Intel 910 SSD Continued
The four large Aluminum Electrolytic power capacitors that are directly above the PCIe power connector are used to provide enough power (330uF) for the SSD controllers to flush any data to the NAND in the event of a power loss. Many datacenters are now beginning to operate with higher heat ceilings. This lowers overall cooling costs, but makes high heat endurance a definite must. This type of capacitor is specifically designed for high heat environments, which is crucial for today's datacenter use.
Many of the current crop of PCIe SSDs do not have power capacitors integrated into the design which can effectively limit their use in mission-critical applications. The integration of power capacitors is a definite advantage for the Intel 910.
The bottom PCB mating connectors are composed of five rows of female connecting slots that attach to the male equivalents. These provide a bridge for communication between each of the PCBs. A clever design allows both of the uppermost PCBs to connect directly to the "˜engines' of the unit that are contained on the lower PCB. These connectors must remain tight, as servers can be subjected to a high amount of vibration. There are strategically placed fasteners next to each mating connector and a clasp on the end of the card to secure the components together.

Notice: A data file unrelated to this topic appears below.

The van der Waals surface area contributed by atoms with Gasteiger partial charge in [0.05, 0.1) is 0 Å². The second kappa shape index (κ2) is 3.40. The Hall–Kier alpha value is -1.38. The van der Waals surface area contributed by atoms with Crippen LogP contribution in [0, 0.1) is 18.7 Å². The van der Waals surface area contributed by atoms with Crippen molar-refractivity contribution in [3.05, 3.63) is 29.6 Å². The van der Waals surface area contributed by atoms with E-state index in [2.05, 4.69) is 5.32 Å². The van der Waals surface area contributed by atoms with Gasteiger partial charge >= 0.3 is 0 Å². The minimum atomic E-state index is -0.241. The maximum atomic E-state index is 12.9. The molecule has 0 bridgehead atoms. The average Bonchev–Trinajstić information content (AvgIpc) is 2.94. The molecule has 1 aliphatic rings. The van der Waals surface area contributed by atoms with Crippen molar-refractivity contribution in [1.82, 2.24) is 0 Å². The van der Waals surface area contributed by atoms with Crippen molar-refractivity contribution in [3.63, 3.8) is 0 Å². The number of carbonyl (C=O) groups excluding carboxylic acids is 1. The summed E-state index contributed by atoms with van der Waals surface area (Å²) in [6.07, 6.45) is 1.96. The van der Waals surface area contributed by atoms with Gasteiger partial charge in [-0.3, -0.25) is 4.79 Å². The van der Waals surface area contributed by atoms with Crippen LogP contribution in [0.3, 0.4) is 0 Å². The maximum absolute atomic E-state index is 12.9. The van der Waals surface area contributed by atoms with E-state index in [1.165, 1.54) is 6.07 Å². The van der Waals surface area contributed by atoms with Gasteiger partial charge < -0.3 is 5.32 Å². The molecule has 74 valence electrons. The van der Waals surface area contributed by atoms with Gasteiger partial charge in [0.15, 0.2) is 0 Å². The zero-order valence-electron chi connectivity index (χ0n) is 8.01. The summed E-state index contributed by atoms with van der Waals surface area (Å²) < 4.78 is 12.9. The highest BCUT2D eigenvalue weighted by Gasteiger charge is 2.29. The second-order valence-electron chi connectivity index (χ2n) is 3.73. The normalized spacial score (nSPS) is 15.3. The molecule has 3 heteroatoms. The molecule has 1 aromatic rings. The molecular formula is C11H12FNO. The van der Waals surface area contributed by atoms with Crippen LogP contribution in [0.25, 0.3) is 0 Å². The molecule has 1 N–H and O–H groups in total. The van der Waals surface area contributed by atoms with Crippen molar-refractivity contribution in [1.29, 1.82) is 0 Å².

The middle PCB is packed with IMFT 25nm HET (High Endurance Technology) NAND modules on both sides. HET MLC NAND is binned at the Fab and specifically processed for the highest endurance. This also provides a much lower price point that is more palatable than SLC pricing for customers. HET MLC is certainly furthering its push into the datacenter, as SLC is still priced far too high for all but the most intense high write applications.
The Intel 910 will initially come in two capacities of 400GB and 800GB. The 400GB model will consist of only two PCBs, with the uppermost PCB likely being the one that is eliminated.
The top PCB also contains only large banks of NAND flash. These large daughterboards are essentially "˜dumb' modules that pass the NAND onto the bottom PCB. The most interesting aspect of the bottom of this PCB is what is NOT there. There are six empty slots that are ready and waiting for NAND packages and the middle board also has six empty slots. These 12 slots are a sign of the impending higher capacity versions of the Intel 910 that will be hitting the market soon.